PC World by Alan Stafford
If there's one thing that stifles creative energy with deadly effectiveness, it's having to wait. That's why the new GPU-accelerated features in Sony's Vegas Pro 11 video-editing application ($600 as of January 3, 2012) are more welcome than pretty much anything else Sony could have done for this application.
Speed Me Up, Scotty
Vegas Pro 11 can use your system's graphics card instead of its CPU to accelerate certain playback and rendering functions. Altogether, 36 video effects and 10 transitions, as well as output rendering, are GPU-accelerated; in contrast, Vegas Pro 10 accelerated a single function. Sony claims that Vegas's GPU acceleration can speed output rendering by as much as a factor of four, depending on the type of project involved, the effects and transitions you use, and your system and its graphics card. If your system has a puny CPU and a powerful graphics card, for example, you might see more improvement than if the quality of those two components were reversed.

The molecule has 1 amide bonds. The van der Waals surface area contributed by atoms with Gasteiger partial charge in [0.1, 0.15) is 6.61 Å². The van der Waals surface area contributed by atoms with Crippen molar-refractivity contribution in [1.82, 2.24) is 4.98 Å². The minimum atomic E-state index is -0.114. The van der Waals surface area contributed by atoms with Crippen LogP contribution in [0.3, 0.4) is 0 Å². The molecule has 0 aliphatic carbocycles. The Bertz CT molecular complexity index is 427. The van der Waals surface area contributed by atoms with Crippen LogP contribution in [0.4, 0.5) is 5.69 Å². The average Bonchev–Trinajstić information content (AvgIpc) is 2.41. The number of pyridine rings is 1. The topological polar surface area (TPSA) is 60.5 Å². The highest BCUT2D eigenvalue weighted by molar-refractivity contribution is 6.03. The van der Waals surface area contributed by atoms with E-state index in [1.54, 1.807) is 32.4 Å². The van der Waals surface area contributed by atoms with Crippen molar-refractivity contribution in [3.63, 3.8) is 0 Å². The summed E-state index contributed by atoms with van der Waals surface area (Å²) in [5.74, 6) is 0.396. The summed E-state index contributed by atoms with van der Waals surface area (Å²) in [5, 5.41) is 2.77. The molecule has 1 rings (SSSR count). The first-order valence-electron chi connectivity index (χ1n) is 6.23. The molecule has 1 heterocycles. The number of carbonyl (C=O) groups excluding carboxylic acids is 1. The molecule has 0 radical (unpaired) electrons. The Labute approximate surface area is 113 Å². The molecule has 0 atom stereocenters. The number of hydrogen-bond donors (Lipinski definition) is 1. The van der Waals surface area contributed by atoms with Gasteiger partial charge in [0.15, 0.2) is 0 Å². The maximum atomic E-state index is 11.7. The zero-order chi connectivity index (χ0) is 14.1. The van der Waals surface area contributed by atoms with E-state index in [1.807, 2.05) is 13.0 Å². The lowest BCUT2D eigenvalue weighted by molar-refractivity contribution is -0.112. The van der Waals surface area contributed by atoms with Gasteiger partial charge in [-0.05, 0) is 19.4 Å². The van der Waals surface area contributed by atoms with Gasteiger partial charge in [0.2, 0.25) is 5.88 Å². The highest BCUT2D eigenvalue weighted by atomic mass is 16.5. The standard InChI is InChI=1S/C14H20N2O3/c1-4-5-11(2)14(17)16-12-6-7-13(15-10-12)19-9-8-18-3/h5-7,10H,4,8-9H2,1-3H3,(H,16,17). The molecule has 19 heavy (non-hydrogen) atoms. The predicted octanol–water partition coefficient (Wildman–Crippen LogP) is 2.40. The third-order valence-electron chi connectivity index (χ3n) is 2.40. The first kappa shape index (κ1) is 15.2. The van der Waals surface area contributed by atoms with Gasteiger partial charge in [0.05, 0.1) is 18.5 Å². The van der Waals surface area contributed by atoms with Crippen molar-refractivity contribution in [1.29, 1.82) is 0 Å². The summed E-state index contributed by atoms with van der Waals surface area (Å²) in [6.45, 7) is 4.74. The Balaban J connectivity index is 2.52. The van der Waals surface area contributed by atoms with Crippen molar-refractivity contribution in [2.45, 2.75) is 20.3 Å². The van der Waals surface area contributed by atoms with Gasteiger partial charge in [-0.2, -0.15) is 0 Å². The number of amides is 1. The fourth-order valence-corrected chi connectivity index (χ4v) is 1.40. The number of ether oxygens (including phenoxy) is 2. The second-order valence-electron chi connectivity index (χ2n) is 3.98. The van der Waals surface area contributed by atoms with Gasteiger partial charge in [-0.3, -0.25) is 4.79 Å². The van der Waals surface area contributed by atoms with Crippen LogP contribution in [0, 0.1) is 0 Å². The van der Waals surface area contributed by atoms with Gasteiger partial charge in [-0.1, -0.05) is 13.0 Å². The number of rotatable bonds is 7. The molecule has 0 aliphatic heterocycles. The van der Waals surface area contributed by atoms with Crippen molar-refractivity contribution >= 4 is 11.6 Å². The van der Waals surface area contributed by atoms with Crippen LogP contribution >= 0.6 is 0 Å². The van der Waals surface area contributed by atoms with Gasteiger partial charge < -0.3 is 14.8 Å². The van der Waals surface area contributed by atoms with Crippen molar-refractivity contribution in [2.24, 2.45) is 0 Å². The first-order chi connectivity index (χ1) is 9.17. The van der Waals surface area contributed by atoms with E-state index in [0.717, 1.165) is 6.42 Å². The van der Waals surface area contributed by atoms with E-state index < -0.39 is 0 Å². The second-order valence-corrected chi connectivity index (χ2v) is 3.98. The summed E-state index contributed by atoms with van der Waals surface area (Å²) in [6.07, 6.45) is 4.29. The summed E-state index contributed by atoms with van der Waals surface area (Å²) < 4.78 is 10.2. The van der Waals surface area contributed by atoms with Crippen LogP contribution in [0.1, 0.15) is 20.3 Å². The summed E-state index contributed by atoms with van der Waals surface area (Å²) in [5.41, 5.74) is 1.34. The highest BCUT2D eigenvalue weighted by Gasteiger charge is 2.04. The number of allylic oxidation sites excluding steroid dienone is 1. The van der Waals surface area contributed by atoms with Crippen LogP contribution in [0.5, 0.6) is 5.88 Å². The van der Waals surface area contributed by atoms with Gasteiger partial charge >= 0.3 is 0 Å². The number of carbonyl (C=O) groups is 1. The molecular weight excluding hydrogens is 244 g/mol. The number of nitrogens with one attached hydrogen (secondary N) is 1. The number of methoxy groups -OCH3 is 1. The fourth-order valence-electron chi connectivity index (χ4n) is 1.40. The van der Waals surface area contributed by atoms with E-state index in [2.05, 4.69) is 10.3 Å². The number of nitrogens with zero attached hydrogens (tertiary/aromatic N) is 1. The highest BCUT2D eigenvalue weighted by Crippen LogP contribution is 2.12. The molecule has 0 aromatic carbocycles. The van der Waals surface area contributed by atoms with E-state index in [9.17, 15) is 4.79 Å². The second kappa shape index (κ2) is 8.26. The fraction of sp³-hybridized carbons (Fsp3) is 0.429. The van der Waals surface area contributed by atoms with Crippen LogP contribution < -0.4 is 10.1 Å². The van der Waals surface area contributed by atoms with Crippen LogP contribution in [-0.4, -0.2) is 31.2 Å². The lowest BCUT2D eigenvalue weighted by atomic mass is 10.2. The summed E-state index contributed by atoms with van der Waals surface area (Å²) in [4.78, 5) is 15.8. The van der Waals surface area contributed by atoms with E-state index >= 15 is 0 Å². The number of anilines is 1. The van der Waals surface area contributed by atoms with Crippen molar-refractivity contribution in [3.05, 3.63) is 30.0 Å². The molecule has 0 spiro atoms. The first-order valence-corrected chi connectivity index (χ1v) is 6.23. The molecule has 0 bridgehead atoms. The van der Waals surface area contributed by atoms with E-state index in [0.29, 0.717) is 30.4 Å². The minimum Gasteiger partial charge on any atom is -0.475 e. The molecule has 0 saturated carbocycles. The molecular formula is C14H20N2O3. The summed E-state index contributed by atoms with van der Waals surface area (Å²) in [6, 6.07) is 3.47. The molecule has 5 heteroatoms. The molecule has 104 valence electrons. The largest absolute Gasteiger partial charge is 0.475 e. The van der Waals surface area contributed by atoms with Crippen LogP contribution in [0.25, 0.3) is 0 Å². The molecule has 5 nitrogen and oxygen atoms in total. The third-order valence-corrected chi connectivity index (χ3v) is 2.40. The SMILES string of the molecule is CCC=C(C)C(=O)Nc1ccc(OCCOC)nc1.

Your graphics cards must support OpenCL (Open Computer Language), but such cards are now pretty common, and you can buy them from either AMD or Nvidia (Adobe Premiere Pro CS5.5 supports GPU acceleration only with Nvidia cards). Your system must use a graphics driver that supports it, too. This requiremnet led to an odd glitch in my testing: I discovered that my graphics driver, even though it was only a few weeks old, caused Vegas not to offer GPU acceleration. I had to dig around on Nvidia's site to find an even newer driver; and though it wasn't listed as the recommended driver, it enabled the option for GPU acceleration once I installed it. read more...